An Open Letter To The Girl That Got Away

Everton Vila

I do not believe that everything happens for a reason, but I do believe that every choice we have made in the past has put us where we currently are in life. I do not believe that we would have ever worked — no matter how many do-overs we could’ve gotten — but I do believe that we both learned something from our time together that will serve us well in the future.

You’ve moved on — married to what seems like a loving husband with whom you share a beautiful child — and I truly could not be happier for you. You deserve all the happiness in the world. You deserve everything that I could not give you, or at least wasn’t ready to give you.

I’ve moved on — no ring, no kids, but otherwise satisfied with where I am in all aspects of life — and I truly am happy. I’ve dated, loved, lost, and dated some more. I’m still hopeful that the next girl will be the one who ends my search, but I will never stop learning from the failed experiences.

You’re the one that got away, and I have no shame in admitting that. I don’t know what would’ve happened if we had stayed together longer or if our life paths were more in sync when we dated, but I know that you will always be one of my biggest regrets.

No girl has ever made me light up at the sight of her like you did, and without a doubt, no girl has ever cared for me the way you did. Despite any fallouts we had, I never for a single second questioned how you felt about me. I’ve spent years trying to find a girl who can make me feel that way again and I’m still searching.

Every now and again it will hit me: “Damn, Mike, you’re 28. Pretty soon you’ll have a wife and kids,” and that doesn’t scare me in the least bit. Perhaps the only thing that scares me is not having those things.

That’s when I think about you.

It’s like somehow the two thoughts are intertwined with one another; I can’t think one without automatically thinking of the other. I feel like so much time has passed, yet it all feels like yesterday. I’m only a couple of years older than you were when we were together, but I feel like a completely different person than I was all those years ago.

Somewhere over the last seven years, that boy you dated became a man. At some point during that time, he realized what he had lost. When it all finally sank in, it was too late.

Had we met today — literally hours from now — and replayed our time together, I can’t promise you that anything would have turned out differently, but I know that I would have handled things differently. We were never going to be the same age, but it is possible that we could’ve met later in life, when we both wanted — and were ready for — the same things.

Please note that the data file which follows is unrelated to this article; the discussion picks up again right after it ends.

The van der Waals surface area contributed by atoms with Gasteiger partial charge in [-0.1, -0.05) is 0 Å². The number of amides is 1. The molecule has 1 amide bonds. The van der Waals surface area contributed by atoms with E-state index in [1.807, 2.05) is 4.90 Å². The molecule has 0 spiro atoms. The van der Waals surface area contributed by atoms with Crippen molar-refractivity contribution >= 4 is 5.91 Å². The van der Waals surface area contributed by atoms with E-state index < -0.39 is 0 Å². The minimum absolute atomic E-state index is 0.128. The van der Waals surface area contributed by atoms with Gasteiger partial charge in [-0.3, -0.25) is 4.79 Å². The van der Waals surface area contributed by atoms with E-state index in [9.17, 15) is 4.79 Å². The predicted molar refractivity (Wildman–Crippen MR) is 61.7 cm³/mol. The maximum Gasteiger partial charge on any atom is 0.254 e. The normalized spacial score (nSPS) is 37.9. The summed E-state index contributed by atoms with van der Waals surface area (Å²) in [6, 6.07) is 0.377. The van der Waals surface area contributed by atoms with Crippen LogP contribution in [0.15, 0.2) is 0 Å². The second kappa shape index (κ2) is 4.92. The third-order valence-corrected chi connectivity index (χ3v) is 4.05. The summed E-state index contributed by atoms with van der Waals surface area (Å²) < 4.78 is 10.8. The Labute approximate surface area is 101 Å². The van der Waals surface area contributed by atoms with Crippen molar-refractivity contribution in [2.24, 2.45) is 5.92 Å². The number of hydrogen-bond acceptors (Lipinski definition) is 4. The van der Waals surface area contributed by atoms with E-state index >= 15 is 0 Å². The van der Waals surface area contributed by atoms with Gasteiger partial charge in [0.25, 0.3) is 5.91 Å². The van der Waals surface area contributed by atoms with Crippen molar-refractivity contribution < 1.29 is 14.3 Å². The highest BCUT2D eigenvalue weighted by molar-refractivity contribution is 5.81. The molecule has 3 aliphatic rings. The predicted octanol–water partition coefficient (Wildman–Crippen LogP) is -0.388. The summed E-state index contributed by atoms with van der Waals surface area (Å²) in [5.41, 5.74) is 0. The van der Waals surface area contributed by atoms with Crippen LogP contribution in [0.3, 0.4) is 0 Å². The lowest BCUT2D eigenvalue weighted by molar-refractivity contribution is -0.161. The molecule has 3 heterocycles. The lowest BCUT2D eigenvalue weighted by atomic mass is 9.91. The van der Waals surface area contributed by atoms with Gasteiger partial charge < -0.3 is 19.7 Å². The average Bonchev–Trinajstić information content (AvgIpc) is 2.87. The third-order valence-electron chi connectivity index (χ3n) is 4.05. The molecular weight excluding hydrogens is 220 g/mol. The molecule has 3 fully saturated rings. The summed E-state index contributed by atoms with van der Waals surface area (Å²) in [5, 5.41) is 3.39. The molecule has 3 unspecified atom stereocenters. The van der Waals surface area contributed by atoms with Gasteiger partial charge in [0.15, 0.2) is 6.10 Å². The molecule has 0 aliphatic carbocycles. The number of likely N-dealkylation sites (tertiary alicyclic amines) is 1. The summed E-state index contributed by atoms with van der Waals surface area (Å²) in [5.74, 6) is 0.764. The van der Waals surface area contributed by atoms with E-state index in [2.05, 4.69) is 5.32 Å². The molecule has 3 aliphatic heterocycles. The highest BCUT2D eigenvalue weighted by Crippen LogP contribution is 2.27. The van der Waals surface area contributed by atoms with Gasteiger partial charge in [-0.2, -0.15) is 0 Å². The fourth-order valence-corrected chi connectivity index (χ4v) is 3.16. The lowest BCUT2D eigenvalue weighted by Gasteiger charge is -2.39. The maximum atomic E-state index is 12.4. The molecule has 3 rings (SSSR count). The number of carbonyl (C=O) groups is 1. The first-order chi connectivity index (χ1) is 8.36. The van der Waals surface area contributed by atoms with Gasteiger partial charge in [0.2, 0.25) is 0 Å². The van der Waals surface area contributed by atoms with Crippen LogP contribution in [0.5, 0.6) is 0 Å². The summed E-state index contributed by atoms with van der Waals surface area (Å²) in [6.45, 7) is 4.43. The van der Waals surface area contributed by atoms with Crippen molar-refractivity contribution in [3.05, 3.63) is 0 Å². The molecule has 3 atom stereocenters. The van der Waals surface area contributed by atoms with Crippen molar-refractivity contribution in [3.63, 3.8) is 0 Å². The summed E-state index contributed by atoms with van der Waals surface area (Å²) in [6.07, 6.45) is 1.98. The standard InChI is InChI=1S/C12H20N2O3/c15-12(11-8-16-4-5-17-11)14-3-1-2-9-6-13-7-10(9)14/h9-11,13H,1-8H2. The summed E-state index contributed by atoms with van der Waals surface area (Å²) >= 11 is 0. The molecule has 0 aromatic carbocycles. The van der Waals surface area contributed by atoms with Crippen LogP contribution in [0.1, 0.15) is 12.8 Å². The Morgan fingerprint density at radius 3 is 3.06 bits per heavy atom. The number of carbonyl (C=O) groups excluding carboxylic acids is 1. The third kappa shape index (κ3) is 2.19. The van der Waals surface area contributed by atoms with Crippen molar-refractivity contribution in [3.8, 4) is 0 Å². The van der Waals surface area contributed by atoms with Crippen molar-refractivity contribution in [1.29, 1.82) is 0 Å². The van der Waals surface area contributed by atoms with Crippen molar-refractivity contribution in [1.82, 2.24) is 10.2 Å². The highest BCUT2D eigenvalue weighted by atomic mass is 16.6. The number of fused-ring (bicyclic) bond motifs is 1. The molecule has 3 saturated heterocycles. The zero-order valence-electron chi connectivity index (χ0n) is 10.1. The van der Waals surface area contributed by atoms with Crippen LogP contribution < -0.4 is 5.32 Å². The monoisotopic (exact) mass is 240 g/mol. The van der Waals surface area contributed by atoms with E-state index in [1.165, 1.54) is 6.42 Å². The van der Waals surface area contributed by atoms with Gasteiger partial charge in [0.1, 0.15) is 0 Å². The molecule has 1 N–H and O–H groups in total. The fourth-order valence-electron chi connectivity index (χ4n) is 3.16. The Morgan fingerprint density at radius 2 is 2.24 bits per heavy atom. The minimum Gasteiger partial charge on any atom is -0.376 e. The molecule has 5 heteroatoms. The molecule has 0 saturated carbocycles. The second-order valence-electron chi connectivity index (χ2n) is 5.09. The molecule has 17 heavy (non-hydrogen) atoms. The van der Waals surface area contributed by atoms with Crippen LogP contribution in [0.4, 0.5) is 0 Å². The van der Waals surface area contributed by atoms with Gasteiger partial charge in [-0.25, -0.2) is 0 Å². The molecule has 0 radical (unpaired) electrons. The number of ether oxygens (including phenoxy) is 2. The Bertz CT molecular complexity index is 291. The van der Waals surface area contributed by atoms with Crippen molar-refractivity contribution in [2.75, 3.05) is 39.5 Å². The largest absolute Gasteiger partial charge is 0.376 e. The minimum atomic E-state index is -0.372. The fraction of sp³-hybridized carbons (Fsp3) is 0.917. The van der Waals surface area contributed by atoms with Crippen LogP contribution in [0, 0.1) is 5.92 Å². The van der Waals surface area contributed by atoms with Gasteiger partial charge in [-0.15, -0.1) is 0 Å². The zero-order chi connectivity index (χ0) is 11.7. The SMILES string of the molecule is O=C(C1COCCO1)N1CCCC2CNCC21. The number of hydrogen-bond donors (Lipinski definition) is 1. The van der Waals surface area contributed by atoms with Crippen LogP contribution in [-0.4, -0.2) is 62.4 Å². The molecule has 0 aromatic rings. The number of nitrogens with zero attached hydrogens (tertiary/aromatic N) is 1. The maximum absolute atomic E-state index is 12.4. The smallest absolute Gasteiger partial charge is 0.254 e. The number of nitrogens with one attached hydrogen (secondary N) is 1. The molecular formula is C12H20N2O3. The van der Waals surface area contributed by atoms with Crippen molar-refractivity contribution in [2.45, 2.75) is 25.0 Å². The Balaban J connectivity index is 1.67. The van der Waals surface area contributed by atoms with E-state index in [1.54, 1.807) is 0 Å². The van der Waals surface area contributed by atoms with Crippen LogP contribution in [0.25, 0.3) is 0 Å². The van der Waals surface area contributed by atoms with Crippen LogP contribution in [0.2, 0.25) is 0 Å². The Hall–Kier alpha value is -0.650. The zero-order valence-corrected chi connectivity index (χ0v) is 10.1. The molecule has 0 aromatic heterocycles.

It’s funny how many things can set off the thought of you — a warm spring or summer night under the stars, any time someone references 500 Days of Summer or any time I see Inglorious Basterds, or any time I see a lean brunette with a high ponytail — and it’s even a little funny how they still set off those triggers years later.

Personally, I don’t mind the flashbacks every now and then. You’ve never heard any of this from me, and perhaps that was part of the problem. We haven’t seen each other or spoken in so long that, honestly, part of me thinks you wouldn’t even recognize me if we saw each other in public. I’ve always wondered what would happen if we bumped into each other around town, if anything at all.

Would I keep on as if we were perfect strangers?

Would I say hello and risk the awkward, “Um, hi?” from you?

Would I say hello and we would catch up on all that’s changed in our lives through the years?

I guess the answer to that will come if and when that scenario presents itself. There is no rhyme or reason why you should ever stumble upon this. Even if you were to, there probably wouldn’t be a rational thought in your head to assume it could be about you. More than likely, you will never read this; and I’m perfectly okay with that.

In some ways, this article wasn’t even meant for you. It was meant for everyone out there who is too blind or ignorant to see what they have in front of them, with the hope they don’t repeat my mistakes.

But this article was about you, so I’ll end it by thanking you. Thank you for the lessons you taught me and for the constant reminder to enjoy a good thing while it’s in your grasp. Thought Catalog Logo Mark

Mike is a New York-based writer and admitted hopeless romantic. If Ted Mosby and Carrie Bradshaw had a son, it would be him. When he’s not writing about love, dating, and relationships, he’s working his actual job as a sports reporter and columnist.

Tune into his podcast, “Heart Of The Matter” here.

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